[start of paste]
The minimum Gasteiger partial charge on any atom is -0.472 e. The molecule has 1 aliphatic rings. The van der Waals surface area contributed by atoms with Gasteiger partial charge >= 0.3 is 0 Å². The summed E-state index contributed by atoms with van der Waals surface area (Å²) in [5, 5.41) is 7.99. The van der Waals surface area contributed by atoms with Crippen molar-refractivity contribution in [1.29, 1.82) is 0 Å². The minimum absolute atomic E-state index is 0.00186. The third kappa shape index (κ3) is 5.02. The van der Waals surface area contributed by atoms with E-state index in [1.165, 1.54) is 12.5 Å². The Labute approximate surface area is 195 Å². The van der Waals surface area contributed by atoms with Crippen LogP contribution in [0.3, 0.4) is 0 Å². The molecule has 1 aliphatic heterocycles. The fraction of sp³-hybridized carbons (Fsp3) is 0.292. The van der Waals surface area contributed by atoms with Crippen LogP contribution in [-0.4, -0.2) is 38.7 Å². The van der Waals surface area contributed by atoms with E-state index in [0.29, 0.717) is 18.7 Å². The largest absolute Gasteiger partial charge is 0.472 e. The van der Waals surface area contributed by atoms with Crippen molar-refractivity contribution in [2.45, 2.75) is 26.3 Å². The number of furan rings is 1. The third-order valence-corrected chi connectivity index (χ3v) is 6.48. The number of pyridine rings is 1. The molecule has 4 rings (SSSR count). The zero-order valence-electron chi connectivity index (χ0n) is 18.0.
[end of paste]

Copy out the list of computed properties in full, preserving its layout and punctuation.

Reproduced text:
The minimum Gasteiger partial charge on any atom is -0.472 e. The molecule has 1 aliphatic rings. The van der Waals surface area contributed by atoms with Gasteiger partial charge >= 0.3 is 0 Å². The summed E-state index contributed by atoms with van der Waals surface area (Å²) in [5, 5.41) is 7.99. The van der Waals surface area contributed by atoms with Crippen molar-refractivity contribution in [1.29, 1.82) is 0 Å². The minimum absolute atomic E-state index is 0.00186. The third kappa shape index (κ3) is 5.02. The van der Waals surface area contributed by atoms with E-state index in [1.165, 1.54) is 12.5 Å². The Labute approximate surface area is 195 Å². The van der Waals surface area contributed by atoms with Crippen LogP contribution in [0.3, 0.4) is 0 Å². The molecule has 1 aliphatic heterocycles. The fraction of sp³-hybridized carbons (Fsp3) is 0.292. The van der Waals surface area contributed by atoms with Crippen LogP contribution in [-0.4, -0.2) is 38.7 Å². The van der Waals surface area contributed by atoms with E-state index in [0.29, 0.717) is 18.7 Å². The largest absolute Gasteiger partial charge is 0.472 e. The van der Waals surface area contributed by atoms with Crippen molar-refractivity contribution in [2.45, 2.75) is 26.3 Å². The number of furan rings is 1. The third-order valence-corrected chi connectivity index (χ3v) is 6.48. The number of pyridine rings is 1. The molecule has 4 rings (SSSR count). The zero-order valence-electron chi connectivity index (χ0n) is 18.0.